# How do I work out this math equation?

Hello :)

A ball is thrown upward from the ground level. Its height h, in feet, above the ground after t seconds is h=48t-16t^2. Find the maximum height of the ball.

I already know that the answer is 36 (max height). But I’m not sure how to get there.. can you help explain it to me? Thank you!

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## 14 Answers

Is this for a calculus class? Unless you apply some physics concepts, you need to use calculus to solve this.

You need to optimize h. Start by taking the derivative of the equation.

The easiest way is using calculus. To find a maximum or minimum you look for a point where the tangent to the curve is horizontal, which implies that the derivative equals zero (“vanishes” in the parlance).

If you don’t know, or aren’t supposed to know, how to differentiate a function then this might be a bit more complicated. Do you know about parabolas?

Once you find a value of t when the height is maximum, you plug t back into the original equation of motion to find corresponding height h.

@gasman

But how do I find the value of t in this equation? Once I get that part figured out I’ll be ok.

@kittykat219 Are you expected to know how to do derivatives? Take the derivative of the equation and set it equal to zero, then solve for t.

Yeah I think I’m supposed to know how to do them haha.

So the equation would then turn to 48t-16t^2=0 right?

But how can you then simplify that down so that you only have t= ?

Wait, the derivative is 48–32t?

How do you figure out derivatives?

There is a **much, much easier way** to do this than calculus.

First, the path of the ball follows a parabola. To find the maximum point (the vertex) of the parabola, the x-coordinate of the vertex is the point directly between the two x-intercepts of the parabola. You then plug this number to find the y-coordinate.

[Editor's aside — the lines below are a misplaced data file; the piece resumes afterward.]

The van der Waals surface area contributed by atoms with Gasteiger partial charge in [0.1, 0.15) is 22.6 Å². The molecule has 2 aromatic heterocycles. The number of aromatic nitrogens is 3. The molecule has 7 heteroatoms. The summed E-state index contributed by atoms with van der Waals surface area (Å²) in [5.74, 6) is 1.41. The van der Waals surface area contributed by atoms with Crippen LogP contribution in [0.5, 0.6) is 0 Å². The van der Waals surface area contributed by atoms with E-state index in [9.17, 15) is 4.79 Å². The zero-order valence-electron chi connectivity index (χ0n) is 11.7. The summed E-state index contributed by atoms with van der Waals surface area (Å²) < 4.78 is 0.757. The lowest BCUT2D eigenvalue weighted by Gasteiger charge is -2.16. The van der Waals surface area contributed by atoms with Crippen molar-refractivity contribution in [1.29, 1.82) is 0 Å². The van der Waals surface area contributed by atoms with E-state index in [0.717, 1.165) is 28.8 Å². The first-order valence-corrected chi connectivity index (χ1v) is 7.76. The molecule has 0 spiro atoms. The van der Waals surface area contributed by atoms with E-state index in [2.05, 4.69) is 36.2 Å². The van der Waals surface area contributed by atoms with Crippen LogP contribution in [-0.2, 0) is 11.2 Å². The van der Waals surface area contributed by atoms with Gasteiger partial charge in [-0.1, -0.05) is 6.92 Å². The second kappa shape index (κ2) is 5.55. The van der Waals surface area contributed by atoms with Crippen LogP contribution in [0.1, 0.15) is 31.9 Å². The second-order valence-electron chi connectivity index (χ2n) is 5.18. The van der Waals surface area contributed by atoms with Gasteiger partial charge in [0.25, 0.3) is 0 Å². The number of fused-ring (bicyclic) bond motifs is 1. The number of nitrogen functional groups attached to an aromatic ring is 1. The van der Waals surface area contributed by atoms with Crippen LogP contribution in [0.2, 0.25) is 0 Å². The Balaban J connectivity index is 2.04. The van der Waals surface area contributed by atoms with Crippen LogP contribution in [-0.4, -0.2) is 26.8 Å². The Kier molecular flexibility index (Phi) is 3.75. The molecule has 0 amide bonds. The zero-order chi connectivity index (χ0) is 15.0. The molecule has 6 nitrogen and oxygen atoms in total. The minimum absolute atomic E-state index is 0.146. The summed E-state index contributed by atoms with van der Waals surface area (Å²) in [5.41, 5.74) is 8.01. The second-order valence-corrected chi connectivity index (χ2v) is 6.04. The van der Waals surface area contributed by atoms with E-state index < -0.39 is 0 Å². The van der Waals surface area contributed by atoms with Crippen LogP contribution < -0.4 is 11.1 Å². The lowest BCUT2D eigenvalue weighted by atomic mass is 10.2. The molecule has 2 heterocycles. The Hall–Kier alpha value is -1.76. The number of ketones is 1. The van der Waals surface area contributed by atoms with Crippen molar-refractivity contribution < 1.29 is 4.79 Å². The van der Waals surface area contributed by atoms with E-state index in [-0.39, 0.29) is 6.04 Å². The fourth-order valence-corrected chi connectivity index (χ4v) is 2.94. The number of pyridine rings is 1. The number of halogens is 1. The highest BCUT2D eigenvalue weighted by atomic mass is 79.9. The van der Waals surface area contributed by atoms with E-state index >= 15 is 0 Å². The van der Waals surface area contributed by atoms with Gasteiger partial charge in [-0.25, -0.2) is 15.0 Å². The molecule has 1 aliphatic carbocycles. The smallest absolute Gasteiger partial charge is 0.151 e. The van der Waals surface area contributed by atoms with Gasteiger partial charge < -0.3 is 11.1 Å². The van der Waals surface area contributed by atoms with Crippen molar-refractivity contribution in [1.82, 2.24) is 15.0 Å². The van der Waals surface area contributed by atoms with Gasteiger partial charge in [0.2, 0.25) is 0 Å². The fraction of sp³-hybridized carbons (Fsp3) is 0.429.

First, you take the equation 48t-18t^2 and set it to zero.

0=48t-16t^2

0=t(48–16t)

For this to be equal to 0, either t is zero or 48–16t=0.

48=16t

t=3

The x-ints are 0 and 3. This means that the x coordinate is 1.5 for the vertex, plug this in to the formula and you get y=36.

Do you have a graphing calculator for your class? You can graph the function and use the calculator to find the maximum. Your teacher may or may not find that acceptable.

Or what @PhiNotPi just did.

Yes, you’ve got the right derivative in your last reply.

For polynomial functions, for each term, multiple the coefficient by the exponent and subtract one from the exponent to get the derivative.

What @PhiNotPi gave is also right, but if this is a calculus class I don’t think your teacher will accept a non-calculus solution.

@PhiNotPi

Ok, so you get t=3, but how do you then come up with 1.5?

I don’t think my teacher will mind me doing it this way, it’s for algebra class :)

Oh! That changes everything.

1.5 is directly in between 0 and 3. 0 and 3 are the x intercepts, so the vertex (the highest point) will always be exactly in between (for a regular parabola, which this is).

This may help you visualize it. Click on “properties” in the geometric figures section to see why 36 is the maximum.

Always good to visualize a graph, as supplied by @cockswain. I agree with @PhiNotPi that this problem is easily solved using the symmetry of a parabola— & if this is algebra class it’s probably what you’re supposed to do.

Calculus, as you will perhaps learn, provides a simple, general method for this kind of problem. Here you would solve 48 – 32t = 0.

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